Psychology Around the Net: June 23, 2018
Happy Saturday, beautiful souls!
Not feeling too happy? Maybe it’s because you don’t live in a big, bustling city — as one new study suggests. Keep reading for more on that, as well as mental health tips for entrepreneurs, how yoga and meditation could be inflating your ego, why night owls are at a greater risk for depression, and more.
Research Claims Living in a Fast-Paced City Is Key to Happiness: For some, staying busy in a bustling environment is beneficial for fostering happiness.
The WHO No Longer Sees Transgender as a Mental Illness: The World Health Organisation (WHO) released an updated version of the International Classification of Diseases and has moved gender incongruence from the mental health category to a new chapter on sexual health. Says Lale Say, the coordinator of the Adolescents and at-Risk Populations Team at the (WHO), “It was taken out from the mental health disorders because we had a better understanding that this wasn’t actually a mental health condition and leaving it there was causing stigma.”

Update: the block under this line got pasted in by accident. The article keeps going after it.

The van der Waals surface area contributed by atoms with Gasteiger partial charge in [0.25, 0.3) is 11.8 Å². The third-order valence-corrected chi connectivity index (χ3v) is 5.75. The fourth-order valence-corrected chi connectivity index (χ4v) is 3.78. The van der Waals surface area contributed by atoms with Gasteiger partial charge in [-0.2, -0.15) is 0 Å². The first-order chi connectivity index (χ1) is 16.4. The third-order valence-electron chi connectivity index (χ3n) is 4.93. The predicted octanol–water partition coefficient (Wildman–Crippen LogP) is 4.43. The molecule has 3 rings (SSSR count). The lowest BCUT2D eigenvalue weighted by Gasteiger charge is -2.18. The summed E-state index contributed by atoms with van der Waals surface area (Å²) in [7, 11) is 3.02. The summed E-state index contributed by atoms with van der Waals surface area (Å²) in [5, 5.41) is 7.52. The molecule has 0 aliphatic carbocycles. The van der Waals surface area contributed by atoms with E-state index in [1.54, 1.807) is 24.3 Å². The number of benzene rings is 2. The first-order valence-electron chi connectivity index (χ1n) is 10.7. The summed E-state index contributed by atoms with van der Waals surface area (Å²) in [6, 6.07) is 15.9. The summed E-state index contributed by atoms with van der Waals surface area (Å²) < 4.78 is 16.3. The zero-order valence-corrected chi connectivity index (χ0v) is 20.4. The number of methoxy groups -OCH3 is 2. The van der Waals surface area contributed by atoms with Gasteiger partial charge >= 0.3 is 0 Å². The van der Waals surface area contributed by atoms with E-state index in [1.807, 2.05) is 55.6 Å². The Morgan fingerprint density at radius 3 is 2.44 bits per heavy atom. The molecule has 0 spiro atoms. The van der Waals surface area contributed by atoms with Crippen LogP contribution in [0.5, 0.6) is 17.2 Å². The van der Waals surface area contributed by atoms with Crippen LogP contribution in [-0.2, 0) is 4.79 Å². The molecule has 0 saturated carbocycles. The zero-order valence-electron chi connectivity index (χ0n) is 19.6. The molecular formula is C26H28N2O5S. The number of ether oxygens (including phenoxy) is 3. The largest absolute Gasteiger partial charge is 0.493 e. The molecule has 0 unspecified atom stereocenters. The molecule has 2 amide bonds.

5 Mental Health Rules for Entrepreneurs: Creative. Self-sufficient. Resilient. These are positive words many entrepreneurs would use to describe themselves, but relying too much on these characteristics could have a negative outcome if they mean ignoring mental health care.
The Kate Spade Brand Is Donating $1 Million to Mental Health Organizations: The Kate Spade brand has announced it will donate $1 million to mental health awareness in honor of its late founder, Kate Spade, who suffered from depression and anxiety and died by suicide earlier this month. The first donation — $250,000 — is marked for Crisis Text Line, a non-profit service that helps people in need using text messages.
New Study: People’s Egos Get Bigger After Meditation and Yoga: Could practicing yoga and meditation do exactly the opposite of what it’s supposed to do?
Night Owls May Have Higher Depression Risk: We’ve known for a while that there’s a link between circadian rhythm and depression, but we haven’t been able to tell whether a person’s sleep habits caused depression or were a symptom of depression. The results of this new study suggest that “night owls” are at a higher risk for developing depression, though researchers state additional studies are required to confirm the findings as well as examine how environmental and genetic factors played roles.
Sparks, A. (2018). Psychology Around the Net: June 23, 2018. Psych Central. Retrieved on September 29, 2020, from https://psychcentral.com/blog/psychology-around-the-net-june-23-2018/